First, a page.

LOUISVILLE, Ky. — “He oozed class, this horse. Every part of him," says orthopedic surgeon Dean Richardson of Barbaro. "When you see a horse like this, you recognize a really great individual."
Barbaro was Richardson's most challenging case in a 30-year career. But fixing the 2006 Kentucky Derby winner’s fractures would prove easier than keeping in check the complications every horse person fears.
Like cancer, laminitis is an insidious disease that no horse, no matter his stature, no farm, despite its reputation, is immune from. One equine researcher estimates 15 percent of all horses at one time or another will suffer from laminitis. There's treatment but no cure for the painful separation of a horse's cushioning hooves from its leg bones.
Through 10 operations over nine months, Richardson's team at the University of Pennsylvania's new Bolton Center used every tool in their medical bag. From cutting-edge metal plates to special slings, even new pain therapy.
“The techniques that we use for pain management, we didn't think about using five or six years ago,” Richardson says.
He spent every day with the thoroughbred, tending to medical and psychological needs. And it became a valuable lesson to all vets.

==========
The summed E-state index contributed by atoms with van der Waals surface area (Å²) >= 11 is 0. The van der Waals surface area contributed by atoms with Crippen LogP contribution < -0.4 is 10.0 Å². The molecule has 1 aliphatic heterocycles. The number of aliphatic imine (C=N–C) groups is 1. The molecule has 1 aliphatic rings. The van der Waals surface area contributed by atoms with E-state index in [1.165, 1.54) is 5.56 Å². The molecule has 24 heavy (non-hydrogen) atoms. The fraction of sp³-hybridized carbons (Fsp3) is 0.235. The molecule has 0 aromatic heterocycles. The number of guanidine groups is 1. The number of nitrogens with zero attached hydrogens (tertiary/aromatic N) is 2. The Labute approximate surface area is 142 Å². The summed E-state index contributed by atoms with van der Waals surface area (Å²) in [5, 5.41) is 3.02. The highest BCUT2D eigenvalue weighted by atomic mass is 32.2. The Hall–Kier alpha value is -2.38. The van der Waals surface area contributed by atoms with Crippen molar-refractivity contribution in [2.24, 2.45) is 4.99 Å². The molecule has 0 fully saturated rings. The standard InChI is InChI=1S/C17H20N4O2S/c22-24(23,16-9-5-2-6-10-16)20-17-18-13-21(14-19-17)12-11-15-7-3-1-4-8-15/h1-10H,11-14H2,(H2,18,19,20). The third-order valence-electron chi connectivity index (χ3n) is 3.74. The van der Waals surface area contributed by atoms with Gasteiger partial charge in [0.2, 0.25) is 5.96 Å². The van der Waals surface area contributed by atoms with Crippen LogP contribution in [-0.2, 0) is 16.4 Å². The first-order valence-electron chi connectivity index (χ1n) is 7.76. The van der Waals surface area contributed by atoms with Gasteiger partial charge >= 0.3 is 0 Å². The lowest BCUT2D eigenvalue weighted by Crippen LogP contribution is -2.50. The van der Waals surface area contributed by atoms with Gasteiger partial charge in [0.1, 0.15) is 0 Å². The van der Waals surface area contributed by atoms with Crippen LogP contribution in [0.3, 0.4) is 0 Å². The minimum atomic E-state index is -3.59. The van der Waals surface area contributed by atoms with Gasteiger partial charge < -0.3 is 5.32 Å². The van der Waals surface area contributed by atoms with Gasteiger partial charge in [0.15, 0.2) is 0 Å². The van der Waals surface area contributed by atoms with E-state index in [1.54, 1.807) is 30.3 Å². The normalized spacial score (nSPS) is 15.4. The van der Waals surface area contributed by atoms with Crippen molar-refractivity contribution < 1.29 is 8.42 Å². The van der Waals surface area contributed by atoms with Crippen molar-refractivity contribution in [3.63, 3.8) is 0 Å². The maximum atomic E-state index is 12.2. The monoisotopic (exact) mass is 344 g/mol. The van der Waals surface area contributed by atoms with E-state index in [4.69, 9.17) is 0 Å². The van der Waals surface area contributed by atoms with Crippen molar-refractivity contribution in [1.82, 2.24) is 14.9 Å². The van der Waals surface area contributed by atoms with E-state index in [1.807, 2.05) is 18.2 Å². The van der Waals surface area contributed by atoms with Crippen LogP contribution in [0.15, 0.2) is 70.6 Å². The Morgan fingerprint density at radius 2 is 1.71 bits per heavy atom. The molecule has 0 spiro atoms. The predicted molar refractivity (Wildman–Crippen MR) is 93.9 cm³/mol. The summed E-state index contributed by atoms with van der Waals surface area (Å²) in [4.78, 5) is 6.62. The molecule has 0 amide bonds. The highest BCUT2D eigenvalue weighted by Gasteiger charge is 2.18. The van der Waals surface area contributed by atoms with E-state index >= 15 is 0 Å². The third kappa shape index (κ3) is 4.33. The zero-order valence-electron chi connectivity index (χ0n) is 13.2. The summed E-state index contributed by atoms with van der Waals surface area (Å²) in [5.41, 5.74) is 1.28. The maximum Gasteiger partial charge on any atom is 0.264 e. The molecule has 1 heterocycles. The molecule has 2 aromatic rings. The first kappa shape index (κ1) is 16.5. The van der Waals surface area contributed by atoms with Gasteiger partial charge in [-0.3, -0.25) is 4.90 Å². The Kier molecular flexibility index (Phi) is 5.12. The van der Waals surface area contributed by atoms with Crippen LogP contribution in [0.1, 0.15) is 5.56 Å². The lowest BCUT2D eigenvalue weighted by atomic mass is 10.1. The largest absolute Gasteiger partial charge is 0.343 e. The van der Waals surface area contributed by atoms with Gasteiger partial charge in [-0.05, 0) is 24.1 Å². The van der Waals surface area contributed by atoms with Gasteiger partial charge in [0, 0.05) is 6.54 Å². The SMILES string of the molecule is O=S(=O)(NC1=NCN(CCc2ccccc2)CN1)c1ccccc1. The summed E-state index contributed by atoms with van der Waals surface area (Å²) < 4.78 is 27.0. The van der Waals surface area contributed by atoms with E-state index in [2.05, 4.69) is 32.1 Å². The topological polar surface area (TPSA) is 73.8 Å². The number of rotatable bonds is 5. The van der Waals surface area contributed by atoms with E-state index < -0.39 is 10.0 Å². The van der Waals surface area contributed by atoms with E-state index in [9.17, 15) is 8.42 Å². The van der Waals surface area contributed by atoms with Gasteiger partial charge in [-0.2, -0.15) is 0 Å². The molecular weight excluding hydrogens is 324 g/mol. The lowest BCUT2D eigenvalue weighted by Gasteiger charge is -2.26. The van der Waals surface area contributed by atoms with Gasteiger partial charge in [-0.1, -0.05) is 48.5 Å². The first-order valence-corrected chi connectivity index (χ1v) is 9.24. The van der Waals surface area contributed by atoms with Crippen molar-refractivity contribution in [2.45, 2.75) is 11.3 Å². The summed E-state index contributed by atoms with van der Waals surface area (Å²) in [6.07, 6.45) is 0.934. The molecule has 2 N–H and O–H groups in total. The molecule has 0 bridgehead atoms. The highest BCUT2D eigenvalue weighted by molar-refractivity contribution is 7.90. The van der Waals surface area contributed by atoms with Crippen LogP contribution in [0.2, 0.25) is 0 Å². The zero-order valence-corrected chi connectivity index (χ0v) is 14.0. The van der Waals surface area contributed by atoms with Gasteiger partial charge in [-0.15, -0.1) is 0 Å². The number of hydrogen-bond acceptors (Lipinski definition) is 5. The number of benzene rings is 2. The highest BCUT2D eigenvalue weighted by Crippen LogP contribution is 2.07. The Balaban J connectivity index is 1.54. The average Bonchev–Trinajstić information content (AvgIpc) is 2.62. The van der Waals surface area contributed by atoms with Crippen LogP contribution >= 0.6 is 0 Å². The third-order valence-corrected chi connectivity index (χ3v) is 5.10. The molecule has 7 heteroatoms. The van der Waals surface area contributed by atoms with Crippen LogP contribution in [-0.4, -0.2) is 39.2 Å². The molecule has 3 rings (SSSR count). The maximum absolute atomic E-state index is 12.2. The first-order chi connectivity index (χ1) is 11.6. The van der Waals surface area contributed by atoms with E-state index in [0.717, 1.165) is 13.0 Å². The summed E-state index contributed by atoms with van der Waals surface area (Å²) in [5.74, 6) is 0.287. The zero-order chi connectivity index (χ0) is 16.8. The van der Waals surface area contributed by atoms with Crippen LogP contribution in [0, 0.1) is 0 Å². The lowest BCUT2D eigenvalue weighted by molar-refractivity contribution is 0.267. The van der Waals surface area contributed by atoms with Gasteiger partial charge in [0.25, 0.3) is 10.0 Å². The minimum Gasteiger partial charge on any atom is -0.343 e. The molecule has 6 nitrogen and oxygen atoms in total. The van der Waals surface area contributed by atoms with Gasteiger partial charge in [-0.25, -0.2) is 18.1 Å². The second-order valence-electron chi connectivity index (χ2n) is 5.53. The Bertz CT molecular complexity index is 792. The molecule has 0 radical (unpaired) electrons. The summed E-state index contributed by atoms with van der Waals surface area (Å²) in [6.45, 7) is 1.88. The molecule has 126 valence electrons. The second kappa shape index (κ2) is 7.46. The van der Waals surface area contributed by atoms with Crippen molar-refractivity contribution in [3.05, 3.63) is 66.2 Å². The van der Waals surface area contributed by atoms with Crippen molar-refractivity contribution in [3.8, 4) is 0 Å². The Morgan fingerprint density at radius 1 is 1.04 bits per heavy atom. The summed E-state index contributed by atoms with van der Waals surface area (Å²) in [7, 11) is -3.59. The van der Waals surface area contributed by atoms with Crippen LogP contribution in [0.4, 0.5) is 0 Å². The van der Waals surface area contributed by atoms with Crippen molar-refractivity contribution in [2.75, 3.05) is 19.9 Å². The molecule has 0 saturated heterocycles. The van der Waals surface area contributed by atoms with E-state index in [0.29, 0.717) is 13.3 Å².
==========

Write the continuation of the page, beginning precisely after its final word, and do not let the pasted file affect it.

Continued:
"Richardson sent a challenge out to everyone else," says Dr. Gregory Ferraro, a veterinarian with University of California, Davis Center for Equine Health. "Here's what we can do, here's where we need to go, and can you step up to the plate with me and dedicate yourself to do that?"
Barbaro's owners did — with a $3 million endowment for equine research. Another million is being raised.
Meanwhile, Stall 10 in Barn 42 at Churchill Downs is empty this year, but all of the thoroughbreds in Saturday's Kentucky Derby will have a better chance of surviving the dangers of racing because of one horse and one doctor who together rewrote the rules of care for those who run for roses.
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